Do you mean marigold is the same as calendula? That I do know, albeit only from soap :-) And you’re right it doesn’t really smell that much.

I love cornflowers in tea, they look so pretty.

cteresa

a whole lot of plants get called marigold, real old-style marigolgs are calendula officinalis and that is what should be included – it is one of those plants which are eaten safely. But tagetes, which are a newer to Europe family of plants (new as in a few centuries, not a few decades) and I think they are not used to much in salads. So theoretically marigolds in tea should be calendula officinalis.

Cornflowers are pretty but I get the feeling cornflowers or sunflowers or marigolds are annoyingly just fillers, you are paying tea prices for you know fillers – if a lot it weakens tea if you do not had more tea to balance the space used by the fillers.

about the green tea, oh I think I have the box but the boxes are totally unhelpful, they say in Portuguese or french, tea and flavourings _(really!) and expiration date. Exact flavourings is always a guess, though the french mariage site is more helpful than the english one. But I think just from looking at the tin you can tell that Thé au Tibet includes some green tea and Casablanca includes some black tea, it´s just there. it´s not too obvious from a sample but looks more obvious in the tin, or even this photo is interesting

http://www.mariagefreres.com/boutique/FR/ft+the-au-tibet-boite-classique-100g+TC925.html

it might not be really green tea, they might use something in between, but just from looking at it, no it´s not like any “pure” black tea I ever seen! (and admittedly they do admit casablanca has black tea http://www.mariagefreres.com/boutique/FR/ft+casablanca-boite-classique-100g+TC908.html)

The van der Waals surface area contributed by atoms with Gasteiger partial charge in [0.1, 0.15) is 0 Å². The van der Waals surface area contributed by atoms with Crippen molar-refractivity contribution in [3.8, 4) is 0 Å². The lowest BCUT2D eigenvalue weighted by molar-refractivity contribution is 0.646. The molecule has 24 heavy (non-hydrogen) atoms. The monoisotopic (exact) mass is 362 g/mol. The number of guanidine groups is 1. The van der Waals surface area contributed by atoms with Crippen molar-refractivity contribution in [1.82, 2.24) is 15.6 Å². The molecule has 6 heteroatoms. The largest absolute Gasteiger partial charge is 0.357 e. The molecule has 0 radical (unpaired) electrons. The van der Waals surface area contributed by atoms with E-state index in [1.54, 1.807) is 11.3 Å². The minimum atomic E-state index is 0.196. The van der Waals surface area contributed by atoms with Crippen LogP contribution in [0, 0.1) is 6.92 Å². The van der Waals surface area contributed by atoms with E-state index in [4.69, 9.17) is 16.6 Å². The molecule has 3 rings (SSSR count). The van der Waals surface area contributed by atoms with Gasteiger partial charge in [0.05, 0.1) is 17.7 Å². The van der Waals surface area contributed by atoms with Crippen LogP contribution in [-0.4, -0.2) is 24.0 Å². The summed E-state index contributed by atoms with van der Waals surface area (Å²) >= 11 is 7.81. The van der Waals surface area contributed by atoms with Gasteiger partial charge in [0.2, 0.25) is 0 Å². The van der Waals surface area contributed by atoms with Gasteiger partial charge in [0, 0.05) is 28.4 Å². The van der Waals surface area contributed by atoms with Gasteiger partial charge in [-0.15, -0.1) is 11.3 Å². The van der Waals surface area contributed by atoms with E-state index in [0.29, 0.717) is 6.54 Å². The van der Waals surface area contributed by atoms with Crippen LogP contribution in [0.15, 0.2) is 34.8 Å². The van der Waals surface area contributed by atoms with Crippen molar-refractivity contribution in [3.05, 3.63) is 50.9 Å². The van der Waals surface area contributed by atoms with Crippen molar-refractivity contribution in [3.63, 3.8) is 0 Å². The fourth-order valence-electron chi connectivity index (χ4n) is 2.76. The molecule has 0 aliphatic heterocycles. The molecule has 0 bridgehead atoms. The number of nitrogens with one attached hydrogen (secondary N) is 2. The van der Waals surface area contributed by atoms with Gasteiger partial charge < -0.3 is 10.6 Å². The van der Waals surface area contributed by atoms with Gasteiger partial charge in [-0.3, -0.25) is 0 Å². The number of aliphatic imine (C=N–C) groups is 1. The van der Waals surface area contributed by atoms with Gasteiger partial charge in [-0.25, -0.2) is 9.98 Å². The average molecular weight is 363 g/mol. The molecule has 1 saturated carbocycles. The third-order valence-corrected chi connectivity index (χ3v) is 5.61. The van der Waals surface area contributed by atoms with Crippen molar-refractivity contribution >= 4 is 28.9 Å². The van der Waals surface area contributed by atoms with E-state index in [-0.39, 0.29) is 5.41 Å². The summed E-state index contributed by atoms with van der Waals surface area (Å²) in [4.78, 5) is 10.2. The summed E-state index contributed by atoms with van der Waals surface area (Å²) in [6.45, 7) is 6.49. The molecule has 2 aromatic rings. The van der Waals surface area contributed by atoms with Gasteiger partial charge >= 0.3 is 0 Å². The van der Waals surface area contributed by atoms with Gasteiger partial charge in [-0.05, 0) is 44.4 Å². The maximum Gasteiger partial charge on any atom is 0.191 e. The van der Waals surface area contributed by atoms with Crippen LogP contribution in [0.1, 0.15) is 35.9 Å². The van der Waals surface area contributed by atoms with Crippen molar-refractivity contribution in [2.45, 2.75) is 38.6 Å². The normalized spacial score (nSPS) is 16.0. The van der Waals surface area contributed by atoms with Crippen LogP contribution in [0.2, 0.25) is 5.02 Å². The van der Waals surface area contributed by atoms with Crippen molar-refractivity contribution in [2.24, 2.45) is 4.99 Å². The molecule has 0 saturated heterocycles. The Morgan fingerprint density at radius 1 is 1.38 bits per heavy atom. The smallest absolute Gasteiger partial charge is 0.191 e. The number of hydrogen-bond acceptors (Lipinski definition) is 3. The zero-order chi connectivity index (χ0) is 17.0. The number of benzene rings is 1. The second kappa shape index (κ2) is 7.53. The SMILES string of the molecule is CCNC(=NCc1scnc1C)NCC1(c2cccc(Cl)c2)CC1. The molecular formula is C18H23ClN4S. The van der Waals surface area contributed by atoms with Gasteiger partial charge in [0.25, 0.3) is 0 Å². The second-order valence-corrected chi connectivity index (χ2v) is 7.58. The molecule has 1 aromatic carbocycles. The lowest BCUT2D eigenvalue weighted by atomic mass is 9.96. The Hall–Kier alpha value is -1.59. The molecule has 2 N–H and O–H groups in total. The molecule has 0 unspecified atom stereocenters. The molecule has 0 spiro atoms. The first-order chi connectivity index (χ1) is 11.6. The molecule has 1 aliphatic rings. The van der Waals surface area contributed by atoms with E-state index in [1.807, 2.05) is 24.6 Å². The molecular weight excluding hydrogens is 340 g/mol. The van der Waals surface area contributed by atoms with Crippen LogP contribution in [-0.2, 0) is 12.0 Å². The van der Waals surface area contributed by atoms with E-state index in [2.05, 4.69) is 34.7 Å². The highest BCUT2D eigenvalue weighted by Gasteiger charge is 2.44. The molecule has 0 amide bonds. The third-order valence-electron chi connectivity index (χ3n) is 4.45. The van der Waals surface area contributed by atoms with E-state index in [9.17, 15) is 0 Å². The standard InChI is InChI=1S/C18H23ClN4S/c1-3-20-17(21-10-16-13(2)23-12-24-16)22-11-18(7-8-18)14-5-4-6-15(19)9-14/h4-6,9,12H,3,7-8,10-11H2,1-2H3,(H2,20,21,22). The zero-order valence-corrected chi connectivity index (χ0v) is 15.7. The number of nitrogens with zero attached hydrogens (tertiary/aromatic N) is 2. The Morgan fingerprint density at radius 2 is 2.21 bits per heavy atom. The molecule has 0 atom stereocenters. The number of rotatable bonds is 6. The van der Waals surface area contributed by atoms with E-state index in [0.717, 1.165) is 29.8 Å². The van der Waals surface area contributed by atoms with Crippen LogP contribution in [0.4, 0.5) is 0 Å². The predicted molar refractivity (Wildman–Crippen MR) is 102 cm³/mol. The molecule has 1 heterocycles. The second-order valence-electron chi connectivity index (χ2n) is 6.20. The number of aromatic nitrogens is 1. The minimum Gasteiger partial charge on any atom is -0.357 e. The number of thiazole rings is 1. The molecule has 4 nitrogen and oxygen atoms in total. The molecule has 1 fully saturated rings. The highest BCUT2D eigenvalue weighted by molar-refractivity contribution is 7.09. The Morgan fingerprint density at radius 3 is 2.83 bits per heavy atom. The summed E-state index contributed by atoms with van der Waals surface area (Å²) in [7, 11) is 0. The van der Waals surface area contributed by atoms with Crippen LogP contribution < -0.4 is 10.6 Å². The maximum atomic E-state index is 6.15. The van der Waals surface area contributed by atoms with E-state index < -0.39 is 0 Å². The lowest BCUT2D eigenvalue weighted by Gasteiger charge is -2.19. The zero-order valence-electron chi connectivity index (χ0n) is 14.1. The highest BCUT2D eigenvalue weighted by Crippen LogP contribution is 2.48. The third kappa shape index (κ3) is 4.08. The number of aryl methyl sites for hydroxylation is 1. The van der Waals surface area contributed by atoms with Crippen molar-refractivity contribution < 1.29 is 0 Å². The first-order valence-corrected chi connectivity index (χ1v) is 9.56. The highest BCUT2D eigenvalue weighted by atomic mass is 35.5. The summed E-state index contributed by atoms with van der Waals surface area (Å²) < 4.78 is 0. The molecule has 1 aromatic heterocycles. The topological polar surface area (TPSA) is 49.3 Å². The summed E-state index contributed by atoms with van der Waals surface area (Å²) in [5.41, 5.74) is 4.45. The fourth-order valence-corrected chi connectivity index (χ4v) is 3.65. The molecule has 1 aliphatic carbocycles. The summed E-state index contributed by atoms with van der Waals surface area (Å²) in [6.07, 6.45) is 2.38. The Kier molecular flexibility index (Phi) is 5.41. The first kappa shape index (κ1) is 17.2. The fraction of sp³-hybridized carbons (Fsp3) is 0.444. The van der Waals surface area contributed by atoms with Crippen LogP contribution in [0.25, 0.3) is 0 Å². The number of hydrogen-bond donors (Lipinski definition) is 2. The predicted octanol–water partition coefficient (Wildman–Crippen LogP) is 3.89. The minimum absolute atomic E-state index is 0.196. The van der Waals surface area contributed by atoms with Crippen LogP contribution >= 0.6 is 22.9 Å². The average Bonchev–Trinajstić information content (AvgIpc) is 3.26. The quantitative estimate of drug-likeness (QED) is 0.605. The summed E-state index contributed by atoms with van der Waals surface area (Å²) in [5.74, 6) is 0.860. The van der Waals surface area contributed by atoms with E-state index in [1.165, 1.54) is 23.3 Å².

Barbara

I see your point. However the green in the Cassablanca could be teh mint or not? (I’m not very good at recognizing plants and such :-)). And there are black teas that have golden tips, or even greenish bits:
http://www.tea-adventure.com/en/black-tea/yunnan-black
http://www.tea-adventure.com/en/black-tea/golden-eyebrow
so I’m not sure… But I agree the picture on Marriage Freres makes one suspect…

cteresa

Nah, I think in Casablanca you can see the black tea (which is the bergamot carrier I think) and the black tea, unmistable, the mint is sadly much less visible and crumblier – Casablanca is one messy tea! As the blend ages, the mint gets crumblier and crumblier, only my beloved magic tea filter can handle that.

and yes indeed some black teas can look very light, darjeelings often! Oxidation is not a discrete variable, sort of a continuum, what i meant is the tea used in Thé au Tibet, even if “black” and not a blend is not at the edges of the black-green spectrum!